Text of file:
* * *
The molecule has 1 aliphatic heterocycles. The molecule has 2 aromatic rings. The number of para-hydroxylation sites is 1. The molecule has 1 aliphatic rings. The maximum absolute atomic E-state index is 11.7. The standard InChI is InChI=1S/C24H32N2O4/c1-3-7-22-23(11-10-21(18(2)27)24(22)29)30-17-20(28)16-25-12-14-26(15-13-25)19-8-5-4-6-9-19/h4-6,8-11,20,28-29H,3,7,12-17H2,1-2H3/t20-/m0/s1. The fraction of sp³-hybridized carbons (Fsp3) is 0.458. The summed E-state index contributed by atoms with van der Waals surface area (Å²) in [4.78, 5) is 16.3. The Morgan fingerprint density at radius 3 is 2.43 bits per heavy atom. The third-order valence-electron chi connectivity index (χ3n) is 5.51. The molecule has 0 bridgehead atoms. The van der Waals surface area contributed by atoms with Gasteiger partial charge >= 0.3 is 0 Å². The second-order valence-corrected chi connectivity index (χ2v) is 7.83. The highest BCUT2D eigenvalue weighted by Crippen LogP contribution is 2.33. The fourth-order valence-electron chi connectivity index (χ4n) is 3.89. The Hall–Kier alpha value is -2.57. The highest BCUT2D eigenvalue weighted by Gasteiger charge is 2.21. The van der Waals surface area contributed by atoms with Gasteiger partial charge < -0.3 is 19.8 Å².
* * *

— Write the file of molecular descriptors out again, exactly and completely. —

The molecule has 1 aliphatic heterocycles. The molecule has 2 aromatic rings. The number of para-hydroxylation sites is 1. The molecule has 1 aliphatic rings. The maximum absolute atomic E-state index is 11.7. The standard InChI is InChI=1S/C24H32N2O4/c1-3-7-22-23(11-10-21(18(2)27)24(22)29)30-17-20(28)16-25-12-14-26(15-13-25)19-8-5-4-6-9-19/h4-6,8-11,20,28-29H,3,7,12-17H2,1-2H3/t20-/m0/s1. The fraction of sp³-hybridized carbons (Fsp3) is 0.458. The summed E-state index contributed by atoms with van der Waals surface area (Å²) in [4.78, 5) is 16.3. The Morgan fingerprint density at radius 3 is 2.43 bits per heavy atom. The third-order valence-electron chi connectivity index (χ3n) is 5.51. The molecule has 0 bridgehead atoms. The van der Waals surface area contributed by atoms with Gasteiger partial charge >= 0.3 is 0 Å². The second-order valence-corrected chi connectivity index (χ2v) is 7.83. The highest BCUT2D eigenvalue weighted by Crippen LogP contribution is 2.33. The fourth-order valence-electron chi connectivity index (χ4n) is 3.89. The Hall–Kier alpha value is -2.57. The highest BCUT2D eigenvalue weighted by Gasteiger charge is 2.21. The van der Waals surface area contributed by atoms with Gasteiger partial charge < -0.3 is 19.8 Å².